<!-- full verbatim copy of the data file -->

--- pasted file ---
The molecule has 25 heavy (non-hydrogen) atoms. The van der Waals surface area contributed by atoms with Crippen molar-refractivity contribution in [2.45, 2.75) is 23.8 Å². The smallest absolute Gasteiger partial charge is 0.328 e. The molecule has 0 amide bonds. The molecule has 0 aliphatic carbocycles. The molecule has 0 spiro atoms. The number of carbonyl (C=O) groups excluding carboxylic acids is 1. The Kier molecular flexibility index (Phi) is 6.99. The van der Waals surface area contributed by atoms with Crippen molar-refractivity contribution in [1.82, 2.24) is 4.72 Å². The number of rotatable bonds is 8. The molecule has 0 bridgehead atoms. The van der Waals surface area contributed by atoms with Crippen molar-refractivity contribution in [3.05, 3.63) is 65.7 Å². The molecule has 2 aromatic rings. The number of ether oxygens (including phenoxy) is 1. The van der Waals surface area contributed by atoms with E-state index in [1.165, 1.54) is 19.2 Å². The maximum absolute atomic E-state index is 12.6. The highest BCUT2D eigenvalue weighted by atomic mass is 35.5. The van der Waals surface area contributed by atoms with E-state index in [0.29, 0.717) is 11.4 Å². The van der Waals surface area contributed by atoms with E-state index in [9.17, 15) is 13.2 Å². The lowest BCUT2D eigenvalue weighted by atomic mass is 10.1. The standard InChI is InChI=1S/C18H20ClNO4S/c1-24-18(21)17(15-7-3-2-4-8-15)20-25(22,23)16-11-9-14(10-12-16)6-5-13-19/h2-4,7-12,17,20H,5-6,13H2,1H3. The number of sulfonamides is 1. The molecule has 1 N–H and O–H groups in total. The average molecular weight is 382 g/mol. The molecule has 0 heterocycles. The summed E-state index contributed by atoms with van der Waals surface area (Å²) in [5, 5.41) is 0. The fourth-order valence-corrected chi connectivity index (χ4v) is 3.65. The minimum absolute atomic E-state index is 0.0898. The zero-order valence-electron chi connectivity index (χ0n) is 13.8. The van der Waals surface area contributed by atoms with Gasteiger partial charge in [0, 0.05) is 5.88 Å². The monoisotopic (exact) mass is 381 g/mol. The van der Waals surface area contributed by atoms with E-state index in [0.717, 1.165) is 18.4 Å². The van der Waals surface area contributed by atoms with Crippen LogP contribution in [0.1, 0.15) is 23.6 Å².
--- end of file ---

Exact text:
The molecule has 25 heavy (non-hydrogen) atoms. The van der Waals surface area contributed by atoms with Crippen molar-refractivity contribution in [2.45, 2.75) is 23.8 Å². The smallest absolute Gasteiger partial charge is 0.328 e. The molecule has 0 amide bonds. The molecule has 0 aliphatic carbocycles. The molecule has 0 spiro atoms. The number of carbonyl (C=O) groups excluding carboxylic acids is 1. The Kier molecular flexibility index (Phi) is 6.99. The van der Waals surface area contributed by atoms with Crippen molar-refractivity contribution in [1.82, 2.24) is 4.72 Å². The number of rotatable bonds is 8. The molecule has 0 bridgehead atoms. The van der Waals surface area contributed by atoms with Crippen molar-refractivity contribution in [3.05, 3.63) is 65.7 Å². The molecule has 2 aromatic rings. The number of ether oxygens (including phenoxy) is 1. The van der Waals surface area contributed by atoms with E-state index in [1.165, 1.54) is 19.2 Å². The maximum absolute atomic E-state index is 12.6. The highest BCUT2D eigenvalue weighted by atomic mass is 35.5. The van der Waals surface area contributed by atoms with E-state index in [0.29, 0.717) is 11.4 Å². The van der Waals surface area contributed by atoms with E-state index in [9.17, 15) is 13.2 Å². The lowest BCUT2D eigenvalue weighted by atomic mass is 10.1. The standard InChI is InChI=1S/C18H20ClNO4S/c1-24-18(21)17(15-7-3-2-4-8-15)20-25(22,23)16-11-9-14(10-12-16)6-5-13-19/h2-4,7-12,17,20H,5-6,13H2,1H3. The number of sulfonamides is 1. The molecule has 1 N–H and O–H groups in total. The average molecular weight is 382 g/mol. The molecule has 0 heterocycles. The summed E-state index contributed by atoms with van der Waals surface area (Å²) in [5, 5.41) is 0. The fourth-order valence-corrected chi connectivity index (χ4v) is 3.65. The minimum absolute atomic E-state index is 0.0898. The zero-order valence-electron chi connectivity index (χ0n) is 13.8. The van der Waals surface area contributed by atoms with Gasteiger partial charge in [0, 0.05) is 5.88 Å². The monoisotopic (exact) mass is 381 g/mol. The van der Waals surface area contributed by atoms with E-state index in [0.717, 1.165) is 18.4 Å². The van der Waals surface area contributed by atoms with Crippen LogP contribution in [0.1, 0.15) is 23.6 Å².